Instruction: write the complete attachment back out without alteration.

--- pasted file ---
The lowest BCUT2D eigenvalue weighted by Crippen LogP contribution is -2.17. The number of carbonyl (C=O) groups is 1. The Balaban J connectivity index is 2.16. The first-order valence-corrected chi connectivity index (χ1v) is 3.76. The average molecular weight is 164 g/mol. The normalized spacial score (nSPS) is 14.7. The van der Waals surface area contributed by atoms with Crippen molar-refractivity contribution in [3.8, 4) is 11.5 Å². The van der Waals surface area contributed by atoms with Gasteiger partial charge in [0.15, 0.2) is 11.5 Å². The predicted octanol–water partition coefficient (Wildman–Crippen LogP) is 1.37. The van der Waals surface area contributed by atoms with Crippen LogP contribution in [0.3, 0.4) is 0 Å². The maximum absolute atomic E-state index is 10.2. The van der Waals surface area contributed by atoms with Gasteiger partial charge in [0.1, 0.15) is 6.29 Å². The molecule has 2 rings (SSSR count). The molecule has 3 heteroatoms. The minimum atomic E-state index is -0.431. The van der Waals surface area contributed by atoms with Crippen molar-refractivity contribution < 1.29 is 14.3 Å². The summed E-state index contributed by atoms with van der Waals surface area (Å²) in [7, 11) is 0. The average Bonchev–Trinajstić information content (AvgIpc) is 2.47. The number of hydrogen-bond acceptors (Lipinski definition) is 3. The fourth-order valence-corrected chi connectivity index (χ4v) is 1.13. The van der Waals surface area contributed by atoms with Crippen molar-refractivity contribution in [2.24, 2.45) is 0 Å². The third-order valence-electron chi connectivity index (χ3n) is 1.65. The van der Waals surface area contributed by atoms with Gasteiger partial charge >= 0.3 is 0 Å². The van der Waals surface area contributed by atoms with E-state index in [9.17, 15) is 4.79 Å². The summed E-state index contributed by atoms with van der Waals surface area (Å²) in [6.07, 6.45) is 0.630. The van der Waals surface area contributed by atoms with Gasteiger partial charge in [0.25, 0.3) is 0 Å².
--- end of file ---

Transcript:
The lowest BCUT2D eigenvalue weighted by Crippen LogP contribution is -2.17. The number of carbonyl (C=O) groups is 1. The Balaban J connectivity index is 2.16. The first-order valence-corrected chi connectivity index (χ1v) is 3.76. The average molecular weight is 164 g/mol. The normalized spacial score (nSPS) is 14.7. The van der Waals surface area contributed by atoms with Crippen molar-refractivity contribution in [3.8, 4) is 11.5 Å². The van der Waals surface area contributed by atoms with Gasteiger partial charge in [0.15, 0.2) is 11.5 Å². The predicted octanol–water partition coefficient (Wildman–Crippen LogP) is 1.37. The van der Waals surface area contributed by atoms with Crippen LogP contribution in [0.3, 0.4) is 0 Å². The maximum absolute atomic E-state index is 10.2. The van der Waals surface area contributed by atoms with Gasteiger partial charge in [0.1, 0.15) is 6.29 Å². The molecule has 2 rings (SSSR count). The molecule has 3 heteroatoms. The minimum atomic E-state index is -0.431. The van der Waals surface area contributed by atoms with Crippen molar-refractivity contribution < 1.29 is 14.3 Å². The summed E-state index contributed by atoms with van der Waals surface area (Å²) in [7, 11) is 0. The average Bonchev–Trinajstić information content (AvgIpc) is 2.47. The number of hydrogen-bond acceptors (Lipinski definition) is 3. The fourth-order valence-corrected chi connectivity index (χ4v) is 1.13. The van der Waals surface area contributed by atoms with Crippen molar-refractivity contribution in [2.24, 2.45) is 0 Å². The third-order valence-electron chi connectivity index (χ3n) is 1.65. The van der Waals surface area contributed by atoms with Gasteiger partial charge >= 0.3 is 0 Å². The van der Waals surface area contributed by atoms with E-state index in [9.17, 15) is 4.79 Å². The summed E-state index contributed by atoms with van der Waals surface area (Å²) in [6.07, 6.45) is 0.630. The van der Waals surface area contributed by atoms with Gasteiger partial charge in [0.25, 0.3) is 0 Å².